6. Find a trusted adult counselor to meet regularly with your child, whether Junior likes it or not. When they are in full-scale rebellion, they don't like anything, so don't try to please them. This a counselor of your choosing and they go when you say to go. Sometimes giving them a safe place to vent helps them work through issues that don't have to be life-altering.

I wish we had paid more attention to the signs that our daughter was in trouble and gotten her to a counselor early on. But a word of caution: I would only choose a counselor who knows you and your family very well. Defiant kids are more skilled at lying and manipulating than you can imagine and a skillful con artist can paint a picture of woe that you would scarcely recognize.


Sound insane? It is. But it beats the sleepless nights ahead when you've had to kick him out. When you've changed the locks on your door so his drug dealer can't track him to your house. When your home is invaded with mysterious phone calls and letters from the D.A. threatening lawsuits. Now that's insane.

Your home becomes a prison and it is NOT fun, but this is about your child's life. I cannot stress this enough. Kids are dying on the streets, killing themselves and allowing others to kill them piece by piece. The streets today are not the same streets we grew up on and much of the damage they can do to themselves cannot be undone.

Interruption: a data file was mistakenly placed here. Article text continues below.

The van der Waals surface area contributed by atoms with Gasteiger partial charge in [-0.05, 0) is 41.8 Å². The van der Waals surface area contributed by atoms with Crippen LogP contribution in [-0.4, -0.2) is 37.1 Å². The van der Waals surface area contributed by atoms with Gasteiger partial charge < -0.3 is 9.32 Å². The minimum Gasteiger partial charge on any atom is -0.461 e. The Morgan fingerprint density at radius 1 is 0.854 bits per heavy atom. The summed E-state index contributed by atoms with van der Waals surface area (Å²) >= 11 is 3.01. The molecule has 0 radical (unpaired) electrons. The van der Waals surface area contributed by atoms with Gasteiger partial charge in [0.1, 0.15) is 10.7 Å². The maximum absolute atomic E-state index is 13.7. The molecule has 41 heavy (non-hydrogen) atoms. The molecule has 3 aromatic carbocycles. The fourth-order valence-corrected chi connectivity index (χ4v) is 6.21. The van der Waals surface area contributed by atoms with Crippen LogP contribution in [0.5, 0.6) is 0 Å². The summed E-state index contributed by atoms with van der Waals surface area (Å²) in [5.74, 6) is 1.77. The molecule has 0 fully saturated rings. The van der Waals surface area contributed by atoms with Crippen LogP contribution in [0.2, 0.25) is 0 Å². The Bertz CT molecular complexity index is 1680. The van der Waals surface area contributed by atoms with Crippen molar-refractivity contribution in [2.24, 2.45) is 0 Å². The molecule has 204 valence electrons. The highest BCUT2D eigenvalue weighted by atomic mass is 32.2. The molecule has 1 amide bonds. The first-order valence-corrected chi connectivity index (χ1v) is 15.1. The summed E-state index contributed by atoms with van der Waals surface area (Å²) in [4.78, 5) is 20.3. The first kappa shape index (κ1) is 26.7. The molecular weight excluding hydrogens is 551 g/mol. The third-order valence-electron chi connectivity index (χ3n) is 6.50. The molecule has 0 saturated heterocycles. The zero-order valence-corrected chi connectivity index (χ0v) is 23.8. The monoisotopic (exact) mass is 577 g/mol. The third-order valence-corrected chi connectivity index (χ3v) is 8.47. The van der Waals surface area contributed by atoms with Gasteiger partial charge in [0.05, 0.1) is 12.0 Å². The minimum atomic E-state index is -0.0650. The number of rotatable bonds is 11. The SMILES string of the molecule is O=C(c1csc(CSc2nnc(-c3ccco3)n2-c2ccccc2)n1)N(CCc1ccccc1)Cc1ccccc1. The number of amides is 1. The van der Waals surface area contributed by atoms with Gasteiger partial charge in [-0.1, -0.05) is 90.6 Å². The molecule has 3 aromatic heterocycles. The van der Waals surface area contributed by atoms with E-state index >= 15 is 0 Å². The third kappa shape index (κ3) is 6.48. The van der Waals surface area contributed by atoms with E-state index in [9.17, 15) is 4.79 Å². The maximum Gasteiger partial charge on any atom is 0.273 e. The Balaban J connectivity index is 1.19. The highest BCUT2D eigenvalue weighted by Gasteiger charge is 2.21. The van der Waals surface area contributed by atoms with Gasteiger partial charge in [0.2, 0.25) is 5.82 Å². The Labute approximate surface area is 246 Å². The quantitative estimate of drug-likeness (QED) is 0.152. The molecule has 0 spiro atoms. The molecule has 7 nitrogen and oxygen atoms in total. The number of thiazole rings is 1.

But what if you do all this and it doesn't work.

It might not. As one friend constantly told me while we were dealing with our own nightmare, "You can't change the heart. Only God can."

But you will know that no matter what happens later, you did everything you could have done and the regrets won't beat at you so harshly.

Next post, I'll address the responses a parent can take in dealing with a rebellious heart and what you have to do to protect yours.
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2 comments:

Jill said...

I think parents just have no idea it can get this bad, but there are cases when this is all necessary. "Tough love" is not just a catchphrase. And they're not going to like you no matter what. It's not your job to make them like you.
Having other children in the house helps to stand firm. We didn't want one to influence the others, so the rest had to see that there were consequences for the actions.
And the whole time we're asking, how did it come to this?

Lea Ann McCombs said...

I think you said it right when you said "parents have no idea how bad it can get." We sure didn't. We put faith in what we taught them, but it doesn't always stick.